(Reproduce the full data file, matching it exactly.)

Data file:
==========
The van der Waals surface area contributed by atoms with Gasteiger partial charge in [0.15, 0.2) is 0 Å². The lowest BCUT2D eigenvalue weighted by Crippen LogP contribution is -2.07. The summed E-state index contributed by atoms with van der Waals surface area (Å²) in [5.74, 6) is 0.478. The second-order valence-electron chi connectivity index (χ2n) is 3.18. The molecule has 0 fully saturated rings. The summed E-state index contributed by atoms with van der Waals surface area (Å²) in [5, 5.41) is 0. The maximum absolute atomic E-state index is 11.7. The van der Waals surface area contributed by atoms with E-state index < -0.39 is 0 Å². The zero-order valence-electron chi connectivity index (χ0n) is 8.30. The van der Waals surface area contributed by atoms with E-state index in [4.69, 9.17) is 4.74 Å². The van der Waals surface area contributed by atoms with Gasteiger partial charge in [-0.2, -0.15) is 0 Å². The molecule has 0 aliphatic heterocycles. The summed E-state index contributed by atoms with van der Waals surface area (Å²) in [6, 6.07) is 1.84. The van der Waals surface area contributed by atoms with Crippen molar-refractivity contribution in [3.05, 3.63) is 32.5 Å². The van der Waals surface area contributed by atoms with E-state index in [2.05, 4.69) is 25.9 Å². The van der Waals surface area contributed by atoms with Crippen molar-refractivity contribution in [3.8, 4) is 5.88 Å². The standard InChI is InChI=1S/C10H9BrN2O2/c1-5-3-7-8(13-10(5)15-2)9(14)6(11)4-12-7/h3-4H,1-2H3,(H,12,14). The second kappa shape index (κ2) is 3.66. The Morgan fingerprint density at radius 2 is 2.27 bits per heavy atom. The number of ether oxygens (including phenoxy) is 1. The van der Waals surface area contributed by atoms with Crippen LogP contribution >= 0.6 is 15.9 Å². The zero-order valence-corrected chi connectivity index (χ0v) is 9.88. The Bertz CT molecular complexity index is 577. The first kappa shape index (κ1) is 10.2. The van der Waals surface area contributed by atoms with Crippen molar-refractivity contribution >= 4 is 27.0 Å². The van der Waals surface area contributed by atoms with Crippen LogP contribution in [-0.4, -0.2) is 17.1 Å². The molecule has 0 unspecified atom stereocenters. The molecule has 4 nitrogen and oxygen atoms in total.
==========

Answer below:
The van der Waals surface area contributed by atoms with Gasteiger partial charge in [0.15, 0.2) is 0 Å². The lowest BCUT2D eigenvalue weighted by Crippen LogP contribution is -2.07. The summed E-state index contributed by atoms with van der Waals surface area (Å²) in [5.74, 6) is 0.478. The second-order valence-electron chi connectivity index (χ2n) is 3.18. The molecule has 0 fully saturated rings. The summed E-state index contributed by atoms with van der Waals surface area (Å²) in [5, 5.41) is 0. The maximum absolute atomic E-state index is 11.7. The van der Waals surface area contributed by atoms with E-state index < -0.39 is 0 Å². The zero-order valence-electron chi connectivity index (χ0n) is 8.30. The van der Waals surface area contributed by atoms with E-state index in [4.69, 9.17) is 4.74 Å². The van der Waals surface area contributed by atoms with Gasteiger partial charge in [-0.2, -0.15) is 0 Å². The molecule has 0 aliphatic heterocycles. The summed E-state index contributed by atoms with van der Waals surface area (Å²) in [6, 6.07) is 1.84. The van der Waals surface area contributed by atoms with Crippen molar-refractivity contribution in [3.05, 3.63) is 32.5 Å². The van der Waals surface area contributed by atoms with E-state index in [2.05, 4.69) is 25.9 Å². The van der Waals surface area contributed by atoms with Crippen molar-refractivity contribution in [3.8, 4) is 5.88 Å². The standard InChI is InChI=1S/C10H9BrN2O2/c1-5-3-7-8(13-10(5)15-2)9(14)6(11)4-12-7/h3-4H,1-2H3,(H,12,14). The second kappa shape index (κ2) is 3.66. The Morgan fingerprint density at radius 2 is 2.27 bits per heavy atom. The number of ether oxygens (including phenoxy) is 1. The van der Waals surface area contributed by atoms with Crippen LogP contribution >= 0.6 is 15.9 Å². The zero-order valence-corrected chi connectivity index (χ0v) is 9.88. The Bertz CT molecular complexity index is 577. The first kappa shape index (κ1) is 10.2. The van der Waals surface area contributed by atoms with Crippen molar-refractivity contribution >= 4 is 27.0 Å². The van der Waals surface area contributed by atoms with Crippen LogP contribution in [-0.4, -0.2) is 17.1 Å². The molecule has 0 unspecified atom stereocenters. The molecule has 4 nitrogen and oxygen atoms in total.